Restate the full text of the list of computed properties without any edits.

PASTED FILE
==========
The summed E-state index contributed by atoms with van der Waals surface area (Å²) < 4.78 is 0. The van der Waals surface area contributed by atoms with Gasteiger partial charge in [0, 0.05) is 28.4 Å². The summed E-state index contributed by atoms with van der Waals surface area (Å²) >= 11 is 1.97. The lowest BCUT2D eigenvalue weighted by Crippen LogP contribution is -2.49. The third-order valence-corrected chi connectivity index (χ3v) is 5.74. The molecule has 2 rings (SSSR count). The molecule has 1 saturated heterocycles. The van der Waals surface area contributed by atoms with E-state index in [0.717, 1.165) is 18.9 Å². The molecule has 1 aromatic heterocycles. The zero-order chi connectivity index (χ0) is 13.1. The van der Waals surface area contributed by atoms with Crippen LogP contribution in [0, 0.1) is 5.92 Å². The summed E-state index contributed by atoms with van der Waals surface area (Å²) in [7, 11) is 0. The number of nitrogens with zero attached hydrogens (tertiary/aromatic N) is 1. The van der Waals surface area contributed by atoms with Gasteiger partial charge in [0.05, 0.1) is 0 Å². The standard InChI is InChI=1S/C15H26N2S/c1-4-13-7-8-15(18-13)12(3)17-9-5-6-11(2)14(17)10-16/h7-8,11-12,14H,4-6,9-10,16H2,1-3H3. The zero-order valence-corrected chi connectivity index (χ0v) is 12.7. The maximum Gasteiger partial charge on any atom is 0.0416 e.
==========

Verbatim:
The summed E-state index contributed by atoms with van der Waals surface area (Å²) < 4.78 is 0. The van der Waals surface area contributed by atoms with Gasteiger partial charge in [0, 0.05) is 28.4 Å². The summed E-state index contributed by atoms with van der Waals surface area (Å²) >= 11 is 1.97. The lowest BCUT2D eigenvalue weighted by Crippen LogP contribution is -2.49. The third-order valence-corrected chi connectivity index (χ3v) is 5.74. The molecule has 2 rings (SSSR count). The molecule has 1 saturated heterocycles. The van der Waals surface area contributed by atoms with E-state index in [0.717, 1.165) is 18.9 Å². The molecule has 1 aromatic heterocycles. The zero-order chi connectivity index (χ0) is 13.1. The van der Waals surface area contributed by atoms with Crippen LogP contribution in [0, 0.1) is 5.92 Å². The summed E-state index contributed by atoms with van der Waals surface area (Å²) in [7, 11) is 0. The number of nitrogens with zero attached hydrogens (tertiary/aromatic N) is 1. The van der Waals surface area contributed by atoms with Gasteiger partial charge in [0.05, 0.1) is 0 Å². The standard InChI is InChI=1S/C15H26N2S/c1-4-13-7-8-15(18-13)12(3)17-9-5-6-11(2)14(17)10-16/h7-8,11-12,14H,4-6,9-10,16H2,1-3H3. The zero-order valence-corrected chi connectivity index (χ0v) is 12.7. The maximum Gasteiger partial charge on any atom is 0.0416 e.